There is one thing that confuses me, though… in order to get this working, I had to patch the gloss library to add “Trustworthy” declarations.  This is not ideal, for two reasons:

  • There are plenty of Haskell modules out there that GHC could easily prove are safe: if nothing else, just try to build them with the Safe extension, and if it fails, try again without it.  The vast, vast majority of Haskell packages would pass this test, and become available for use in safe code.  But that doesn’t seem to be what happens.  A module isn’t considered safe unless it’s explicitly specified to be safe, at compile time.  That greatly reduces the amount of code it’s possible to use from safe code, and sets up a huge obstacle in the way of getting a usable safe code ecosystem.
  • Even worse, in order to make this feasible at all, I had to declare gloss not just safe, but trustworthy.  I really shouldn’t have done that, since I haven’t vetted all of the gloss code to ensure that it doesn’t let you do bad stuff.  I really wanted GHC to assume that proof obligation, but instead I did myself.  Why?  Well, if I’d made it safe, I would have had to declare this for only certain modules (a much more intrusive change) and transitively go modify and rebuild all the pure code that gloss depends on, and so on down the dependency tree.

Perhaps I missed something, but if GHC is missing the opportunity to decide for itself when a module is safe, that’s a real shame, and something that will stand as an obstacle in the way of plenty of much more interesting and grander uses of SafeHaskell.

Anyway, that’s it for now!  Have fun playing…

About these ads

12 Comments

Leave a Comment
  1. Rod Carvalho / Aug 15 2011 7:52 pm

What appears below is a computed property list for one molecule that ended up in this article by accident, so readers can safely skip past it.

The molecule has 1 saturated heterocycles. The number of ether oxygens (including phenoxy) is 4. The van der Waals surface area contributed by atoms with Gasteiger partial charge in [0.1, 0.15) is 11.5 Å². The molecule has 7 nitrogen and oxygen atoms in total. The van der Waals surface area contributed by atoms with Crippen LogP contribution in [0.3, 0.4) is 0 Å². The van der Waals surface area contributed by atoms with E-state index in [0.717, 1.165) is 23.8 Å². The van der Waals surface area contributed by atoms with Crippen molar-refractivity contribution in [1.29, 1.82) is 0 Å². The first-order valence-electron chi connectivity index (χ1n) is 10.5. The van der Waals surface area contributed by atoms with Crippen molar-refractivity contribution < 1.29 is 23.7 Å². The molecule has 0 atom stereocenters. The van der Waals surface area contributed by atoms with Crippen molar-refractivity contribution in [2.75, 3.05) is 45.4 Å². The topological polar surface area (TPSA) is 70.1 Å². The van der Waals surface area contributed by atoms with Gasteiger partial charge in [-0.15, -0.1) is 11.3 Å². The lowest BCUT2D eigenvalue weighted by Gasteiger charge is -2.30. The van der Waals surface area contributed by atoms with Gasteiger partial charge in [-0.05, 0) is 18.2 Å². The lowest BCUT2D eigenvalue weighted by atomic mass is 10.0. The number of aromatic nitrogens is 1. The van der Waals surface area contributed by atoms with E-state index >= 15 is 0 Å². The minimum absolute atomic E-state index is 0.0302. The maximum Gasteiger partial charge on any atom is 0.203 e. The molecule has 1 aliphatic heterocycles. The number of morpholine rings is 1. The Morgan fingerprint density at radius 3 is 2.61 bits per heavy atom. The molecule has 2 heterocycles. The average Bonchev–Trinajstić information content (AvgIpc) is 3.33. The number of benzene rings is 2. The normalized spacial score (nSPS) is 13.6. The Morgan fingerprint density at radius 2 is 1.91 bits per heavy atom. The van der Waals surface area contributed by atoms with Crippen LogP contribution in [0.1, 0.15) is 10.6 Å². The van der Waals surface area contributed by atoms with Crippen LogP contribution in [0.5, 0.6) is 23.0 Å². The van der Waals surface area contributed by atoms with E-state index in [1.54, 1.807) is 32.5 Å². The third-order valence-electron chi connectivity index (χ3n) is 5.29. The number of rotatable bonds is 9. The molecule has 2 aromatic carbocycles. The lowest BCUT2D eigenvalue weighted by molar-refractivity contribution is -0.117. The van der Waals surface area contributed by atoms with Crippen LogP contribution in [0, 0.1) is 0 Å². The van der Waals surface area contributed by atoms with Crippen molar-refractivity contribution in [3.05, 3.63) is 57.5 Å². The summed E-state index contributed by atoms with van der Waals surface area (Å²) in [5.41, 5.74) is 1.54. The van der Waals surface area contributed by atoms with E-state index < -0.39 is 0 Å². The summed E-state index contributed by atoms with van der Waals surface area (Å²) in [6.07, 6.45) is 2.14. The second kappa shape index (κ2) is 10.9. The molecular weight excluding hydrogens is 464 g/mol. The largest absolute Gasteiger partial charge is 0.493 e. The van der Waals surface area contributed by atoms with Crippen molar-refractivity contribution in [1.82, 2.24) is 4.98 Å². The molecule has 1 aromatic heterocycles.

Quick off-topic question:

    How do you post your snippets of Haskell code? Does your editor convert the code to HTML and then you just embed it?

    • cdsmith / Aug 15 2011 8:49 pm

      I just use WordPress’s built-in editor, and hit indent and then change the style to “preformatted”. Unless you mean the syntax highlighted code above… that’s a screen shot! It’s Chromium running the Ace editor with the Haskell mode I wrote for it on Sunday.

      • Rod Carvalho / Aug 15 2011 9:10 pm

        Gave preformatted a try, but it doesn’t get the nice light gray box on my blog, probably because I am using a different WP blog template. Thanks for the info, either way. Please delete my two comments so that this post’s comment section does not get cluttered.

  2. Duncan Coutts / Aug 16 2011 12:25 pm

    I think you’ve misunderstood the Safe extension. You don’t need to mark your modules with Trustworthy, you should make them as Safe. That way GHC will check that they really are safe. The Trustworthy extension is the escape hatch mechanism, it lets you claim things are safe when internally they use unsafe features.

    Summary:

    * Safe means “please GHC check that I’m sticking to the safe subset of the language and libraries”
    * Trustworthy means “really GHC, I know I’m using unsafePerformIO but the external interface is pure, honest!”

    • cdsmith / Aug 16 2011 12:40 pm

      No, I understand that… the code I’m compiling from the user is marked as safe; gloss itself is marked as trustworthy.